Corinne: My morning routine includes drink a glass of water, exercise, coffee, and cuddles with my family review of the daily plan, get ready, and journal. That might sound completely overwhelming. Especially young moms who are ed leaders do not try to start there, but getting up and drinking a glass of water and moving our bodies every day before we look at our phones or emails is a really great place to start. The morning ritual is transformative and miracle morning was the start of that in my Mastermind with Better Leaders, Better Schools. I want you to know these are the kinds of transformative changes we apply in our work with the Mastermind.
Daniel: Brilliant. I'll add two things for being authentic. We are not perfect and we don't do things like a hundred percent all the time. I have a very strong, end of the day shutdown routine that includes a journal practice that I have, and I don't hit it every day. I want to, but there's some days, that I miss or whatever, and that that's okay, but over most of it, I am doing that and I get so much fruit from those times. Literally when I do it, it's kind of funny that I ever miss it. Honestly it takes five minutes or less. That's how I got a drill down. Thank you for sharing that Corrinne. Since we do serve Ruckus Makers with a bias for action, what is the challenge today?
Corinne: The Challenge for the Ruckus Makers is what is your morning practice for thriving? Define one or two things that you can do every day or aim to do every day that will help you thrive and put energy into those pieces?
Daniel: Hello, Ruckus Maker, today we are joined by the chief education officer at the National Geographic Society Vicki Phillips, who oversees the society's education strategy and programs focused on inspiring the next generation of planetary stewards. Phillips has been in education for more than 30 years and has served as a teacher, state-level policy maker, nonprofit leader, superintendent of schools, chief state school officer, and K-12 education director. Vicky, Welcome to the show.
Vicki: Thank you. It's a pleasure to be here.
Daniel: The pleasure is mine. When we talked in our pre-chat, I think we were discussing teacher appreciation, work, and having a lot of conversations with educators. The tension of strength and vulnerability and you've really been learning a lot in the last year. Things that have educators showing up differently in the future. I'd love to hear some of those insights that you found memorable.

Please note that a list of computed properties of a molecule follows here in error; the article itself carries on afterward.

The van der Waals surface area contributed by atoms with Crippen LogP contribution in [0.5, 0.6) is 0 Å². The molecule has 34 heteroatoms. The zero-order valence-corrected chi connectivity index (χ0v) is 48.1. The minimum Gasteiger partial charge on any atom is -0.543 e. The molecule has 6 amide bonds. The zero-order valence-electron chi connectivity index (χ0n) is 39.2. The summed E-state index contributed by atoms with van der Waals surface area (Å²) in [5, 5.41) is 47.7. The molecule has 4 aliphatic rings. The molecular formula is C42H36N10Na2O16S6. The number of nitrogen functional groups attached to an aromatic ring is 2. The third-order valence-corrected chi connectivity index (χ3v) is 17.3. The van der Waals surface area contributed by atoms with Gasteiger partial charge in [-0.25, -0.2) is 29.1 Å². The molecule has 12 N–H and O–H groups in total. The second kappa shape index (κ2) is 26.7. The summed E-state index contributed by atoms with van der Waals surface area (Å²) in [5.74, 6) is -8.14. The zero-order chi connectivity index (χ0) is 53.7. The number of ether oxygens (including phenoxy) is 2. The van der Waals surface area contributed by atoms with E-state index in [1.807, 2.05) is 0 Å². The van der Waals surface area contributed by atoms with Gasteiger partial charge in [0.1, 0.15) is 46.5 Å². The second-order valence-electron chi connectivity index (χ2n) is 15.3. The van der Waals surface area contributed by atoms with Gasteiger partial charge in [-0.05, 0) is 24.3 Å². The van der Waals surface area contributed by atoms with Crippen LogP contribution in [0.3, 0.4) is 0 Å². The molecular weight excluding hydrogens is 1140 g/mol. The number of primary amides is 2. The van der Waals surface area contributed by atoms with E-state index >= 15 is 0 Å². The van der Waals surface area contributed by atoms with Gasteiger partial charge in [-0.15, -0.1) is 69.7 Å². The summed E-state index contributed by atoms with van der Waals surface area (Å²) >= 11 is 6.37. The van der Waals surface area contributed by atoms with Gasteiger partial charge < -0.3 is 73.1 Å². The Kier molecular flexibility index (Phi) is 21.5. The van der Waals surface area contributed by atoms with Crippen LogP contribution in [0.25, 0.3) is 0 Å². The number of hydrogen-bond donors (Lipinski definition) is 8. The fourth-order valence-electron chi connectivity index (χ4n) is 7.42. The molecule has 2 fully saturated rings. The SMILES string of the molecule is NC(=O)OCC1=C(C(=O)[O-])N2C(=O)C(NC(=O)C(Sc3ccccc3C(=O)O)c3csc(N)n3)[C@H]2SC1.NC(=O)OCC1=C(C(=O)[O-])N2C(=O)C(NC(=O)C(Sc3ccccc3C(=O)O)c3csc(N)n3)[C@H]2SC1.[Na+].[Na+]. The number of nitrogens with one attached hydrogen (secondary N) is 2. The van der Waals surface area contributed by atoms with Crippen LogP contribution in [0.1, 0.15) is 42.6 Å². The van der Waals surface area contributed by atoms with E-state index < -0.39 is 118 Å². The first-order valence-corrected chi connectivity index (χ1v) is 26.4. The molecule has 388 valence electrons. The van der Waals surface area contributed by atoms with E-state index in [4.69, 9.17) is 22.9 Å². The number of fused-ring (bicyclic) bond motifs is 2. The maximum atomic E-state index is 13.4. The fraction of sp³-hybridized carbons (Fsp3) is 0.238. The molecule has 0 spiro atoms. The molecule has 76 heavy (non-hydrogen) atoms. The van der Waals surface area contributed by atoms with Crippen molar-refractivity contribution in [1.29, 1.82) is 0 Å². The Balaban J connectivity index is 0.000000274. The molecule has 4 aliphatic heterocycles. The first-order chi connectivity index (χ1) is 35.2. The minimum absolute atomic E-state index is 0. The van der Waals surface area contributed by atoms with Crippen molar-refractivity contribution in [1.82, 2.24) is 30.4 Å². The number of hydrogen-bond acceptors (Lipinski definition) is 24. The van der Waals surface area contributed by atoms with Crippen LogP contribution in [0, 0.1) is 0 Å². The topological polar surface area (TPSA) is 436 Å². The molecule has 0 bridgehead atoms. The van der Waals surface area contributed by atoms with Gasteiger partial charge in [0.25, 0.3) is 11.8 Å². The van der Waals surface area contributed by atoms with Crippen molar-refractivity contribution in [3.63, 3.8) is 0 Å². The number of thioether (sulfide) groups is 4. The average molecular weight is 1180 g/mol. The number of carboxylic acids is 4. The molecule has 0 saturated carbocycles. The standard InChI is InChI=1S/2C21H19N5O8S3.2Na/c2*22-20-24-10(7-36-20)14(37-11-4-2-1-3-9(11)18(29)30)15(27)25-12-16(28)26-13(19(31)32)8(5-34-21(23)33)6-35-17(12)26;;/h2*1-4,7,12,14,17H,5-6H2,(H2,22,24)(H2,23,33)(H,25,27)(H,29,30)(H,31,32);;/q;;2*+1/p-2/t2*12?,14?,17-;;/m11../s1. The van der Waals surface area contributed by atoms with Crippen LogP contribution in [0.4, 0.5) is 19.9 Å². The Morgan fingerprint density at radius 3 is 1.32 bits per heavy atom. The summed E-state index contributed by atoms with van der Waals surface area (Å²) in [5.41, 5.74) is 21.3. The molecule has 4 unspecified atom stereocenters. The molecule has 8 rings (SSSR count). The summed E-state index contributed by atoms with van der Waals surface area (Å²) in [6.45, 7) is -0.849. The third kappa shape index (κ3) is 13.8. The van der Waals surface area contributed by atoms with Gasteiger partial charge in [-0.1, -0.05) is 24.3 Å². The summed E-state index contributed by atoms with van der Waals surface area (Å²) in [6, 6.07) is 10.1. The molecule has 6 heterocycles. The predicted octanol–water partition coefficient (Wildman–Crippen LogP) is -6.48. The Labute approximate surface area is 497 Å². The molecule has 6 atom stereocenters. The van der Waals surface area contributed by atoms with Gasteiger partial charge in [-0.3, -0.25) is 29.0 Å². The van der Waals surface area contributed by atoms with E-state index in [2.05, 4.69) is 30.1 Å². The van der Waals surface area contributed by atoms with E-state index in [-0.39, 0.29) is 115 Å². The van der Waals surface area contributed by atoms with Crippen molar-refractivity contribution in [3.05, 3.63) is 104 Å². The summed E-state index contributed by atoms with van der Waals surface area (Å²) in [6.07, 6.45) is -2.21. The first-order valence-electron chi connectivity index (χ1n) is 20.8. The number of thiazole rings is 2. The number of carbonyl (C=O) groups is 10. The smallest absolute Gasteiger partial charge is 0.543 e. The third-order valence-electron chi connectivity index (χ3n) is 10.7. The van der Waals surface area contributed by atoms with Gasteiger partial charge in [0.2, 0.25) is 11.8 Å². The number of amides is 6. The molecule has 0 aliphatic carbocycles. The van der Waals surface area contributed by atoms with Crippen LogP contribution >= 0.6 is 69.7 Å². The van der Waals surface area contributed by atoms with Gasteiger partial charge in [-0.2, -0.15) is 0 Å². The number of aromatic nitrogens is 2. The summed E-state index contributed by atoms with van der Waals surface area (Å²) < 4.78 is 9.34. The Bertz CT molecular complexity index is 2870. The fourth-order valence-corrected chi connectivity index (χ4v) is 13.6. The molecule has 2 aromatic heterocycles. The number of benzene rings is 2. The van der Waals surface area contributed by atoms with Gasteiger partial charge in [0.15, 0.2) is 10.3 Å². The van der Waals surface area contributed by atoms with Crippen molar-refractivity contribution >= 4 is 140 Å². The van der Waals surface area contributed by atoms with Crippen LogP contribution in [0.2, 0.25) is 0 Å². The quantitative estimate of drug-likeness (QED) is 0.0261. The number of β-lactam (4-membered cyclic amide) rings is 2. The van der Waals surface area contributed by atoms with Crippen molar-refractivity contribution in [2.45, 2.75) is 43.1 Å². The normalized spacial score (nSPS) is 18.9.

Vicki: It's stems in some ways and actually a lot of my team, at Nat Geo, but I've always been a teacher champions. One of the things I make a practice of is really listening to what teachers say they need it and how they're experiencing things. We know that teachers have had a lot to deal with over the last 18 months, and we've tried to make sure that we're as responsive as possible and that includes everything from working with them to get stand up resources quickly, that could be used in remote and hybrid environments, giving them small grants, to let them create those resources themselves, to building out our educator community and trying to both, inspire and support them and make sure that they know that we see them.
Daniel: Yeah. I love that emphasis on feeling seen and heard. I'm sure that's something that you've used and flexed in all the different roles you've held throughout education in your wonderful career.
Vicki: It's been incredibly important to me. I never want to forget that one. I was a teacher myself for a lot of years that I understand the power of what teaching can bring. The way that we need to respond to this current generation and help them become leaders. In particularly at Nat Geo, when we care so much about helping both exposed young people to the wonder of our planet, but also protected, given all of the issues that it's facing. I think teachers play such an incredible role in making sure that young people are equipped with an Explorer's mindset and that they're curious and empathetic and empowered and solutions driven. We very much appreciate who teachers are and what they do every single day.
Daniel: I have a tool called the Mastermind mindset score cards. That's something with Ruckusmaking and the school leader that I serve a framework that I have, but I heard Explorer's mindset. That seems very on brand for you, but can you unpack a little what that means to you?